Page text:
We all get the popular culture we deserve. I’ve been invited into the Avengers’ Alliance, a role playing game on Facebook, several times in the last month. This is probably because I’ve achieved minor infamy as a Joss Whedon nerd. I didn’t join the FB game, but I have spent considerable energy speculating on which Avenger I would want to be.
The Hulk? Giant green rage-monster? Pass. I get angry about once a century. Iron Man? Genius millionaire playboy philanthropist? Pass. I couldn’t endure a lifetime with Gwyneth Paltrow. Captain America? Blond upright super-athlete? Pass. I don’t have a stick lodged anywhere in my anatomy. Nick Fury? How will I lust after Samuel L. Jackson if I am Samuel L. Jackson? Even my abundance of solipsism wouldn’t allow it. Thor? Demigods are passé; besides, he’s the dullest god in the Norse canon, for all the lightning and shiver-me thundering. (Now Loki… there’s a possibility, but we’ll get to him later.)
This process of elimination left me with Black Widow and Hawkeye. Whedon’s sidekicks are his greatest resource, as anyone who has watched his television knows: Willow on Buffy; Wesley on Angel;Wash on Firefly; Adele on Dollhouse. These were the people that always stole the show. So I went for The Avengers certain my choice of Black Widow – simple, really, what with her being the only woman in sight – would prove entertaining.
Black Widow is indeed amazing. She gets the best scene and the best quips; her wit bookmarks the entire enterprise. Whedon makes the best of her human abilities. In the beginning she’s Buffy on speed, towards the intermission she manipulates the Big Bad (villain) into a confession, at the end she deadpans “I have a ride”. There’s the movie in three clauses.
Yet my heart was Hawkeye’s as soon as he corkscrewed onto the screen. If there’s anything in Whedonverse better than the sidekick, it’s the redeemed sidekick. The archery, the flinty grin and the best stunt in the movie were mere accessories.
And then there’s the villain, Loki of Asgard, burdened with the gloriously anti-syntactical purpose of freeing humanity from freedom. Whedon’s Big Bads are usually of the nebulous Forces at Play variety, but he retires into tested tropes for this movie. In doing so, he taps into a long tradition within comics of harnessing the Norse gods. The Loki of comics culture is nothing like the Loki of myth or folktales, and purists will wince each time Thor calls out Brother!* like someone out of a post-irony Henry V revival.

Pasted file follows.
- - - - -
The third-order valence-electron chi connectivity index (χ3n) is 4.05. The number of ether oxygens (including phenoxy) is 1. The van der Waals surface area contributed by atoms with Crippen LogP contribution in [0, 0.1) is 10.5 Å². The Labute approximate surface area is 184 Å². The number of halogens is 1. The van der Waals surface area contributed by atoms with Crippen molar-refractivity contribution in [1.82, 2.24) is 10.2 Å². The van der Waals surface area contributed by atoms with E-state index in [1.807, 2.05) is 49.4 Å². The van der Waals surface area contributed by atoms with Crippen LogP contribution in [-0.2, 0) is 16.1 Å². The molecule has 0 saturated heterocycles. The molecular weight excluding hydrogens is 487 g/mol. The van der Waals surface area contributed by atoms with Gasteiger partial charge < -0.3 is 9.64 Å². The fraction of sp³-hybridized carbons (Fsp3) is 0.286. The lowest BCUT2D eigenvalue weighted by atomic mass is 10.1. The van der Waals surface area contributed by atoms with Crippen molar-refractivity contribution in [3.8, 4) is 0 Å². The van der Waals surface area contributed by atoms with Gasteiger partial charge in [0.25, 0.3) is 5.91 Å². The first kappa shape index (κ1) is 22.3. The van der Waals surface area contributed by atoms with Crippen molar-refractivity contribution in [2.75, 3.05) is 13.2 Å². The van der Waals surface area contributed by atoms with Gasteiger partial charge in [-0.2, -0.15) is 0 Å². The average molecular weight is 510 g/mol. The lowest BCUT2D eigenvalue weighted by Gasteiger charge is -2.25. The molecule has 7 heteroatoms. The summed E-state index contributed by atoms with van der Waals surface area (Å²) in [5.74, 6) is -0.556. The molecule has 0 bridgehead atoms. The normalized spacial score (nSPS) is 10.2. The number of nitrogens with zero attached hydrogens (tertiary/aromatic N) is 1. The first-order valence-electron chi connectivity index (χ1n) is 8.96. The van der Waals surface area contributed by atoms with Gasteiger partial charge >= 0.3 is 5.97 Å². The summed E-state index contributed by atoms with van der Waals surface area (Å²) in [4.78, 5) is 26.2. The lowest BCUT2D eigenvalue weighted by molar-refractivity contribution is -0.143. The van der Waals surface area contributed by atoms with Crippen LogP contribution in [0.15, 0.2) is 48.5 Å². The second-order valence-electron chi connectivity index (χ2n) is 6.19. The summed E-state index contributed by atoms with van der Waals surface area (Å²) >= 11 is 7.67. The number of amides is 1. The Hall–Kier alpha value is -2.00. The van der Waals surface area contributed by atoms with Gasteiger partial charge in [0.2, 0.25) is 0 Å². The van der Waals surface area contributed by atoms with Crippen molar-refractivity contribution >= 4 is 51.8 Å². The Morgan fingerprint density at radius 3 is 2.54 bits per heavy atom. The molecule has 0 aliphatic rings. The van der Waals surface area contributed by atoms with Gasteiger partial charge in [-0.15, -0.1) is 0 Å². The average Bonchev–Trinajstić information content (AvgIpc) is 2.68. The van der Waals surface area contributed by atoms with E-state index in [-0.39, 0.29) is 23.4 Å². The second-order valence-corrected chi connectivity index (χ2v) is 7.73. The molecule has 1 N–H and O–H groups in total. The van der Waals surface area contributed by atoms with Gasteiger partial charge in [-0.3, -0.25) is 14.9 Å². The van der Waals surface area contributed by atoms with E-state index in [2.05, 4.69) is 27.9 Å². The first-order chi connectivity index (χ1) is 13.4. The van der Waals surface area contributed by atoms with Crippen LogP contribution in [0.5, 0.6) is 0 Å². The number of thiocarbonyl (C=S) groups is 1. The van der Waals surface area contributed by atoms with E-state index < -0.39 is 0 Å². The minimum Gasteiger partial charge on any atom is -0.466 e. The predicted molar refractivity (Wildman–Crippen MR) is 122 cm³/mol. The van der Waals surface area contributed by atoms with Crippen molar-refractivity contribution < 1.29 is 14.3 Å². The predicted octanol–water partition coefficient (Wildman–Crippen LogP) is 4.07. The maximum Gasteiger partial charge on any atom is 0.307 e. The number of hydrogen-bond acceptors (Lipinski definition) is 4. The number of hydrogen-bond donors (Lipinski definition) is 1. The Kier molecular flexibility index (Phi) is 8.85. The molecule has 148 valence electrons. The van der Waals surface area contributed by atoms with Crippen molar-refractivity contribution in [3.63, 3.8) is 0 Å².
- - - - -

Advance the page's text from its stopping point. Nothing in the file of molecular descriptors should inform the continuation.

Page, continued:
This deviance makes Tom Hiddleston’s Loki purely his own creature, and what a divine creature it is: funny, vicious, conniving, vulnerable, beautiful. His Loki is a parody of other Whedon gods — Buffy’s swaggering Glorificus meets Angel’s supercilious Jasmine — reminding the audience that Joss Whedon’s true genius lies in his perennial willingness to laugh at himself.
Whedon’s biggest concession to Marvel moviemaking is that The Avengers has no plot. There simply isn’t any; not a sliver, not a hint, not even a foreshadowing. This capitulation has its benefits — the flying surfboards! the undulating shipworms! the invisible fortress! Apart from Whedon’s great geeky love of violent technology, the other reason to see The Avengers is the temperamental camaraderie between its characters. We see the simmering rivalries and the sudden betrayals; Tony Stark nerdbonding with Bruce Banner and trading insults with Captain Rogers.
These people, the movie tells us over and over, have no business being on same planet, let alone the same floating fortress. How they finally come together is as heart-wrenching as it is predictable.
*In folktales, Loki’s a benign fire spirit dispensing wit and herbal remedies. In myth, he’s a shapeshifting half-breed, and his ‘bloodbrother’ is Odin, Thor’s father. For most of human existence, the disembowelled Loki is pinned to a rock beneath a poisonous snake and thus unlikely to wander Earth armed with the blowstick of destiny.